As shown in FIG. 4A, at lower temperatures the reaction between the hydrate and SO2 in the gas is slower, whereas at higher temperatures the chemistry favors the dehydration of the calcium hydroxide into quicklime (CaO), and the reaction of the hydrate with carbon dioxide (CO2) in the gas to form CaCO3, neither of which products are significantly reactive with SO2 at these temperatures. Typically, 25 to 40 percent of the calcitic content of the sorbent is sulfated, or "utilized," when using commercially available hydrates. However, the utilization can be increased by injecting sorbents with very high surface area and/or porosity. Thus, the FERCo 12 sorbent in FIG. 4B was specially produced to yield a specific surface area of 38 m2 /g, whereas the commercial LONGVIEW calcitic hydrate used had a specific surface area of 18 m2 /g.

To achieve maximum utilization of the sorbent, it must be introduced in such a fashion that it rapidly becomes uniformly mixed with the combustion gases. Because the temperature window for sorbent injection according to the present invention is within the range where ordinary steel can survive for long periods, in one modification, one may introduce the sorbent from tubes that penetrate into the duct containing the flow of gases, if needed to obtain a uniform mixture of the sorbent with the combustion gases.

In one preferred embodiment, the sorbent may be injected as an aqueous solution or particulate suspension to increase the momentum of the injected sorbent for increased penetration into the duct containing the flue gas, to improve mixing of the sorbent with the flue gas, or to allow sorbent injection at temperatures above the optimum, if required by the physical constraints of the application. In addition, slaking of a quicklime (i.e., hydration in an excess of water), which could be used to produce an aqueous solution of the hydrated sorbent, may also produce a higher surface area, and hence more reactive, sorbent than commercial hydration processes. Although this embodiment (injection as an aqueous solution or particulate suspension), which may apply the process described in U.S. Pat. No. 4,555,996 (for injection above 2,200° F.) to these lower temperatures, may facilitate the engineering design of the present invention for certain applications and/or may improve its effectiveness, the present invention does not depend materially on the use of an aqueous solution to introduce the sorbent.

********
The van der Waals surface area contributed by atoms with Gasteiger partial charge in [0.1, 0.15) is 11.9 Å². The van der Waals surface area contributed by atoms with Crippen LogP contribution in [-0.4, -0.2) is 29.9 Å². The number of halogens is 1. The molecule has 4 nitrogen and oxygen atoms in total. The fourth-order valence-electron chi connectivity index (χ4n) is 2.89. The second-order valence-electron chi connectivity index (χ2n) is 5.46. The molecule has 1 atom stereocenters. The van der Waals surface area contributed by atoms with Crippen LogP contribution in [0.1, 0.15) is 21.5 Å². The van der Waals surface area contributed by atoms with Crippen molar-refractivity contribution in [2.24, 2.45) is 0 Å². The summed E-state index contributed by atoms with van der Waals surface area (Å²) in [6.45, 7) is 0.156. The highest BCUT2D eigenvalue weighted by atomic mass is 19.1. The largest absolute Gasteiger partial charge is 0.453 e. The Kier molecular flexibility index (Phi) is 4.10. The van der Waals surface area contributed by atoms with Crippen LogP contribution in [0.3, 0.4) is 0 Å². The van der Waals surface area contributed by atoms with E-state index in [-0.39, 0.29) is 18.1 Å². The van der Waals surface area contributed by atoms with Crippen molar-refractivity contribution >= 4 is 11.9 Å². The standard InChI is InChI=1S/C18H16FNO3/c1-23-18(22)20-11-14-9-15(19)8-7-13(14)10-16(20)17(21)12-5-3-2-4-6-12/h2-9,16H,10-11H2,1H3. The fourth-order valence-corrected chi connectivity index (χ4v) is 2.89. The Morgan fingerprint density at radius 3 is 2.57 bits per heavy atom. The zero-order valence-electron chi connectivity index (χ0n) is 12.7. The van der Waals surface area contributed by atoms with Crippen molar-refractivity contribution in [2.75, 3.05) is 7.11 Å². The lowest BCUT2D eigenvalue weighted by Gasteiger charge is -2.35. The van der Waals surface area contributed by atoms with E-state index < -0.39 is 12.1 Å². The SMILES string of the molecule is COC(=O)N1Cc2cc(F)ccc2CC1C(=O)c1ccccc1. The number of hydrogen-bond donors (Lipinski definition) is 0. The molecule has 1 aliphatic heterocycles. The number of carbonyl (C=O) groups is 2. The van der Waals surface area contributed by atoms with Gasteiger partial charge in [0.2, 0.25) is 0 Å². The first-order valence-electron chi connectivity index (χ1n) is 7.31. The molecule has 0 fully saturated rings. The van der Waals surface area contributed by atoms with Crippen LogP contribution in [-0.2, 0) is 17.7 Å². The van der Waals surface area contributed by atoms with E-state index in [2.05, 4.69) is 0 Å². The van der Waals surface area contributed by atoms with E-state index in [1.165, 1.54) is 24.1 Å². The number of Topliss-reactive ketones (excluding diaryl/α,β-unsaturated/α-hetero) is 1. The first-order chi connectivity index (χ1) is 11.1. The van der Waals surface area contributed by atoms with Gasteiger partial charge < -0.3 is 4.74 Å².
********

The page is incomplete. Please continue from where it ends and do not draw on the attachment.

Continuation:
At the optimum injection temperature for calcium hydroxide i.e., 800°-1,200° F. as discussed above, the majority of the unsulfated and uncarbonated sorbent remains as calcium hydroxide (see FIG. 4A showing substantial Ca(OH)2 remaining and very low levels of CaO below 1,000° F). Injection of hydrate into this temperature regime differs from injection of hydrates or carbonates into the higher temperature regime in that the unreacted material is in the form of a hydrate instead of an oxide (i.e., CaO or CaO.MgO). This provides an opportunity for additional reduction of the sulfur in the gas further downstream. As is known to those skilled in the art, commercial spray dryer technology and other experiences demonstrate that calcium hydroxide reacts readily with SO2 in flue gas if the gas is cooled and humidified to within 30° to 50° F. of the water saturation point (typically 135° F. in the absence of SO3). This humidity condition can be made to occur in the ductwork upstream of the particulate collection device, where flue gas temperatures are below 350° F., by introducing fine water droplets through spray nozzles inserted into the duct.